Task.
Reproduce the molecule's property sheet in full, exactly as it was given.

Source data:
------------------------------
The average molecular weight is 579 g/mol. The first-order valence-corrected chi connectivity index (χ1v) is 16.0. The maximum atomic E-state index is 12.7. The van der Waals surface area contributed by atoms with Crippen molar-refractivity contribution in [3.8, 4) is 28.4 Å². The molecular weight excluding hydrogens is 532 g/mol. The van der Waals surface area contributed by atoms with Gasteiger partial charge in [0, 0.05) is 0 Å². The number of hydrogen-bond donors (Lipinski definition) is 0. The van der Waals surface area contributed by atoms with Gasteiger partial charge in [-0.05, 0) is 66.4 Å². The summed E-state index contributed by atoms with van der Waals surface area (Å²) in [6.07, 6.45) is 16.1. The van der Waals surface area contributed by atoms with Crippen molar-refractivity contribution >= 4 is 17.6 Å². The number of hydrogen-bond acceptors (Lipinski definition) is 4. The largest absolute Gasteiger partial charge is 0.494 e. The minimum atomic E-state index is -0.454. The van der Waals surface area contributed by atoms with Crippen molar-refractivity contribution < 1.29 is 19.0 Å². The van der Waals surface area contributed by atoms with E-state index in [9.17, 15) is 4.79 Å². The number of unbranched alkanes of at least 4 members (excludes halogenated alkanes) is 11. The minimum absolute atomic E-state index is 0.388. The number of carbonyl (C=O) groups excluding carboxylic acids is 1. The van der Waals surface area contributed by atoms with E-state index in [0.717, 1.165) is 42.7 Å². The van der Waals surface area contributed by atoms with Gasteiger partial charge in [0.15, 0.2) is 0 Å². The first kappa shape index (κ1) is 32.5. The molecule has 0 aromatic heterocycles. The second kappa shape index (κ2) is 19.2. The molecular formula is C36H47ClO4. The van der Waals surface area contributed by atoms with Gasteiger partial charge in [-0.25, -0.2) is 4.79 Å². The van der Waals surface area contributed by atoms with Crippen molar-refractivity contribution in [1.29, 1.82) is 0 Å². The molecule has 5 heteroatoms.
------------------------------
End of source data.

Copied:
The average molecular weight is 579 g/mol. The first-order valence-corrected chi connectivity index (χ1v) is 16.0. The maximum atomic E-state index is 12.7. The van der Waals surface area contributed by atoms with Crippen molar-refractivity contribution in [3.8, 4) is 28.4 Å². The molecular weight excluding hydrogens is 532 g/mol. The van der Waals surface area contributed by atoms with Gasteiger partial charge in [0, 0.05) is 0 Å². The number of hydrogen-bond donors (Lipinski definition) is 0. The van der Waals surface area contributed by atoms with Gasteiger partial charge in [-0.05, 0) is 66.4 Å². The summed E-state index contributed by atoms with van der Waals surface area (Å²) in [6.07, 6.45) is 16.1. The van der Waals surface area contributed by atoms with Crippen molar-refractivity contribution >= 4 is 17.6 Å². The number of hydrogen-bond acceptors (Lipinski definition) is 4. The largest absolute Gasteiger partial charge is 0.494 e. The minimum atomic E-state index is -0.454. The van der Waals surface area contributed by atoms with Crippen molar-refractivity contribution < 1.29 is 19.0 Å². The van der Waals surface area contributed by atoms with E-state index in [9.17, 15) is 4.79 Å². The number of unbranched alkanes of at least 4 members (excludes halogenated alkanes) is 11. The minimum absolute atomic E-state index is 0.388. The number of carbonyl (C=O) groups excluding carboxylic acids is 1. The van der Waals surface area contributed by atoms with E-state index in [0.717, 1.165) is 42.7 Å². The van der Waals surface area contributed by atoms with Gasteiger partial charge in [0.15, 0.2) is 0 Å². The first kappa shape index (κ1) is 32.5. The molecule has 0 aromatic heterocycles. The second kappa shape index (κ2) is 19.2. The molecular formula is C36H47ClO4. The van der Waals surface area contributed by atoms with Gasteiger partial charge in [-0.25, -0.2) is 4.79 Å². The van der Waals surface area contributed by atoms with Crippen molar-refractivity contribution in [1.29, 1.82) is 0 Å². The molecule has 5 heteroatoms.